CVS Health (CVS) had been a stout performer as equity markets had taken kidney punch after kidney punch. The stock had closed on Friday down 0.62% for the week, and down just 1.08% from the highs of this past February. In fact CVS closed on Friday, up 12.24% from the mid-June lows.
The stock had been one of a few more defensive stocks that have been in the Sarge portfolio throughout. CVS has its warts, sure, but the stock has been stable, and yields 2.2% to boot. Yes, I have found fault with the balance sheet, and I don't know how much I trust it out over the long-term, but the stock has done what I asked of it.
Last year, Karen Lynch took over for Larry Merlo as CEO, and set about developing the company from a model focused on the pharmacy business, in-store clinics and a large insurance business (via Merlo's acquisition of Aetna) into one that in addition to those lines added tentacles such as a home healthcare business that would include actually employing physicians.
Also last year, Humana (HUM) took over home healthcare provider Kindred at Home. Then UnitedHealth Group (UNH) added LHC Group, also a home-based healthcare provider for more than $5B. Finally, and this may have been the catalyst, chief rival Walgreens Boot Alliance (WBA) in late August agreed to take on a majority stake in CareCentrix.
This more or less provoked CVS Health, who was in competition with the likes of UnitedHealth and Amazon (AMZN) , to pay $30.50 per share (or a rough $8B in cash) for Signify Health (SGFY) . The deal, which was finalized over the weekend is expected to close at some point during the first half of 2023. Signify brings with it about 10K contracted doctors and clinicians, as well managing roughly 170 accountable-care organizations.
These organizations try to balance saving money with reaching quality of care goals. Signify, according to the Wall Street Journal, has grown from serving approximately 300K homes five year ago to serving more than 2.5M homes at present.
Quoted in the Journal, Lynch said, "The house call is having what I'd characterize as a renaissance." From the company's press release, Lynch said... "Signify Health will play a critical role in advancing our health care services strategy and gives us a platform to accelerate our growth in value-based care.
CFO Shawn Guertin added... "We expect the acquisition to be meaningfully accretive to earnings and, as a result, are increasingly confident we can achieve our long-term adjusted EPS goals as outlined at our Investor Day in December 2021. The firm guided toward adjusted FY22 EPS guidance of $8.10 to $8.30 at that time. Currently, Wall Street is at $8.55 on that metric.
I do like CVS, I would not be long the shares if I did not. I like Karen Lynch and felt that she was the right person to follow Merlo, who had a big personality and was well-known to the financial media, but I wasn't always sure where he was going in his intentions.
That said, I am not that crazy about the balance sheet. As of the end of the June quarter, CVS had a net cash position of $14.993B, inventories of $17.375B, and current assets of $62.142B. Current liabilities totaled $68.457B (including $4.019B in long-term debt labeled as current), leaving the firm with a current ratio of 0.91. You know that I don't love that. Taking inventories into account, the firm runs with a quick ratio of 0.65. Not truly awful, but not pretty either.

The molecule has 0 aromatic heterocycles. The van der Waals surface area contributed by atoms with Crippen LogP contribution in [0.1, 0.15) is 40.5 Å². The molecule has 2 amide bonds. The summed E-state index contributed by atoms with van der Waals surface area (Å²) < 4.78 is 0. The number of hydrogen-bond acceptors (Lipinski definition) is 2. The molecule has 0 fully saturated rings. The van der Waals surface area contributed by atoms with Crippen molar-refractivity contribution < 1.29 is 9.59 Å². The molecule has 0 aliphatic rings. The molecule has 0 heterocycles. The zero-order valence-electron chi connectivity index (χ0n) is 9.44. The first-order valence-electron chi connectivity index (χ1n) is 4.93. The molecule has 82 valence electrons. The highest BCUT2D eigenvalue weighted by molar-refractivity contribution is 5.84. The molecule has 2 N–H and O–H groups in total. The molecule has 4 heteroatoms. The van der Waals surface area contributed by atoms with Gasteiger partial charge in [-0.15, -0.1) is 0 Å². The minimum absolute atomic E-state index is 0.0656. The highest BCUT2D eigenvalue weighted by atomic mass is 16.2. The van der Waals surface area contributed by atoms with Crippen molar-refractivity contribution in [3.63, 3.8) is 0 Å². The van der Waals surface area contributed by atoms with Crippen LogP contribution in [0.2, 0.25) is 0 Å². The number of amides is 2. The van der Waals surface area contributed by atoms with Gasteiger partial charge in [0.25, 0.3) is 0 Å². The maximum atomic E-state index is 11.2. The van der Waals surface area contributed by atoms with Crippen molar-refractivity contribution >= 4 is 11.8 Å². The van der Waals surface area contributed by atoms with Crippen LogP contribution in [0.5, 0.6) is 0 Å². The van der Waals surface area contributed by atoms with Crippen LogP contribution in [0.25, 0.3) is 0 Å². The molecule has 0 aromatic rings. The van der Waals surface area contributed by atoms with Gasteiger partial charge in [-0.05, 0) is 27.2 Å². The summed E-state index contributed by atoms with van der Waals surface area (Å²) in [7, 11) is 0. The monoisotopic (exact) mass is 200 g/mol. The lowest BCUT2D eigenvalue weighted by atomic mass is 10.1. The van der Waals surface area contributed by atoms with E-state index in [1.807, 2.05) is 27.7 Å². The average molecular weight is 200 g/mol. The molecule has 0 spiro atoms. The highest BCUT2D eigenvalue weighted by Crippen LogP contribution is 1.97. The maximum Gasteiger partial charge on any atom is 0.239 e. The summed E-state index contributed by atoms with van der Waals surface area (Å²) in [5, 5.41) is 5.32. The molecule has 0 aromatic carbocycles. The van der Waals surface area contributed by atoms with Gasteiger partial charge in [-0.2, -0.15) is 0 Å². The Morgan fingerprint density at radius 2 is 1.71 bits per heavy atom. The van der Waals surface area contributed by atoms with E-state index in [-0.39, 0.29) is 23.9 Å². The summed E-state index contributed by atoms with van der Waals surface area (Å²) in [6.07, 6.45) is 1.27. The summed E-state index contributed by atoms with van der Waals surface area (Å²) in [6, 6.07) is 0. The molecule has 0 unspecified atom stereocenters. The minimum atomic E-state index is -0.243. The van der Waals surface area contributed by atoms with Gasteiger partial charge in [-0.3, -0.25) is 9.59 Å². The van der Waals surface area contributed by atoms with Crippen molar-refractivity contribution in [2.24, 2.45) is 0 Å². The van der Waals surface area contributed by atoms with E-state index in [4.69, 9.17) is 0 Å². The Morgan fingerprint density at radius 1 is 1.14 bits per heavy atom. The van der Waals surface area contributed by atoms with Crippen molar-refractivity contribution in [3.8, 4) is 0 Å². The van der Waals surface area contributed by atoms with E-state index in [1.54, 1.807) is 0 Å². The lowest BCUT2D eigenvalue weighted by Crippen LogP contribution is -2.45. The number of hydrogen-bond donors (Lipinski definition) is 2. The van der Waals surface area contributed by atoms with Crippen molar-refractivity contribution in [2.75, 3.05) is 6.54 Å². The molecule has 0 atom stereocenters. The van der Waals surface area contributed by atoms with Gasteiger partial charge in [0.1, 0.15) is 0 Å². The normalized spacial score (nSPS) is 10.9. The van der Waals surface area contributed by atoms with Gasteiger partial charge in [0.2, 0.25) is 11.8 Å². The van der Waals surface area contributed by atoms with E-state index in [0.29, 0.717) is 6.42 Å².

Total assets add up to $230.279B including $106.695B in "goodwill" and other intangibles. That 46% of total assets, which is a bit much for me. Total liabilities less equity amounted to $154.773B, including $49.39B in long-term debt. Does this balance sheet pass muster? Not really, using my usual standards. I don't like that the long-term debt-load is more than three times the cash balance, and now more than half of that cash balance is committed to a new acquisition, which probably means more debt.
Even before the deal, CVS ran with a tangible book value of $-31.511B or $-24.02 per share. SGFY has a much smaller. much cleaner balance sheet. SGFY runs with a cash balance of $439.4M, a current ratio of 5.23 and long-term debt of $334M. That's all solid, but when you crunch the numbers, SGFY runs with a tangle book value close to zero.
CVS trades at a rather low valuation, just eight times forward looking earnings. Probably for good reason. SGFY is not yet profitable, and CVS had to beat out two other deep-pocketed parties interested in the acquisition so it did not come cheap. The chart above was shaping up nicely. A nice, fairly neat Fibonacci retracement, a clearly developed cup with handle pattern with an identifiable pivot. Let's zoom in a little...
I do not think I trust the stock here. So far, for now, the 200 day SMA has held. The stock loses that line ($99.15), there is more support at $98, which is the 50 day SMA. The stock loses both of those lines, the stock loses me, probably along with enough of my peers.
Therefore, I proceed, but not blindly. My panic point is now $97 and I look to exit on volatility. If the stock can take its 21 day EMA ($100.54) that could pull in the swing trading crowd. That will be my signal to take my exit. My target moves to $102.
Either way, I am out of here. The stock has served its purpose for me through a rough time in the markets, and I will have no patience moving forward with a large firm standing on a sloppy book, trying to digest an acquisition it needs to make, but can only questionably afford.